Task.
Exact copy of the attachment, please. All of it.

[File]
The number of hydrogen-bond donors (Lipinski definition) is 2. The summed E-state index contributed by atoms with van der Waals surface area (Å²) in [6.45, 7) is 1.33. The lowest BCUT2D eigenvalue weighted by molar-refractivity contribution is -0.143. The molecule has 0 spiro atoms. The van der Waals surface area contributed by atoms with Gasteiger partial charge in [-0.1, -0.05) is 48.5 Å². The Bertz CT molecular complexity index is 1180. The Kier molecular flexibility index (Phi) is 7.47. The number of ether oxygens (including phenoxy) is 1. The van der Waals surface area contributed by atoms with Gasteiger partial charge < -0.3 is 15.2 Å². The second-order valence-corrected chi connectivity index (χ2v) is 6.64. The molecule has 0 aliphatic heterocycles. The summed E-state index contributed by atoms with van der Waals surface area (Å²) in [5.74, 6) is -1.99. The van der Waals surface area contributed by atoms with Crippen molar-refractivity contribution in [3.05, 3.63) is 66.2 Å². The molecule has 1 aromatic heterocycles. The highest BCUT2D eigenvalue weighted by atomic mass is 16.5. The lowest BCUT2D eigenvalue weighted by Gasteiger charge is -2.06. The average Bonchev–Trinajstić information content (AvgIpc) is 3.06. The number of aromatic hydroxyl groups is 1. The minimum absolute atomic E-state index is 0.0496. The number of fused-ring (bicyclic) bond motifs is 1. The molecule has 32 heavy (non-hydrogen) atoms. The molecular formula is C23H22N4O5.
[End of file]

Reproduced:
The number of hydrogen-bond donors (Lipinski definition) is 2. The summed E-state index contributed by atoms with van der Waals surface area (Å²) in [6.45, 7) is 1.33. The lowest BCUT2D eigenvalue weighted by molar-refractivity contribution is -0.143. The molecule has 0 spiro atoms. The van der Waals surface area contributed by atoms with Gasteiger partial charge in [-0.1, -0.05) is 48.5 Å². The Bertz CT molecular complexity index is 1180. The Kier molecular flexibility index (Phi) is 7.47. The number of ether oxygens (including phenoxy) is 1. The van der Waals surface area contributed by atoms with Gasteiger partial charge < -0.3 is 15.2 Å². The second-order valence-corrected chi connectivity index (χ2v) is 6.64. The molecule has 0 aliphatic heterocycles. The summed E-state index contributed by atoms with van der Waals surface area (Å²) in [5.74, 6) is -1.99. The van der Waals surface area contributed by atoms with Crippen molar-refractivity contribution in [3.05, 3.63) is 66.2 Å². The molecule has 1 aromatic heterocycles. The highest BCUT2D eigenvalue weighted by atomic mass is 16.5. The lowest BCUT2D eigenvalue weighted by Gasteiger charge is -2.06. The average Bonchev–Trinajstić information content (AvgIpc) is 3.06. The number of aromatic hydroxyl groups is 1. The minimum absolute atomic E-state index is 0.0496. The number of fused-ring (bicyclic) bond motifs is 1. The molecule has 32 heavy (non-hydrogen) atoms. The molecular formula is C23H22N4O5.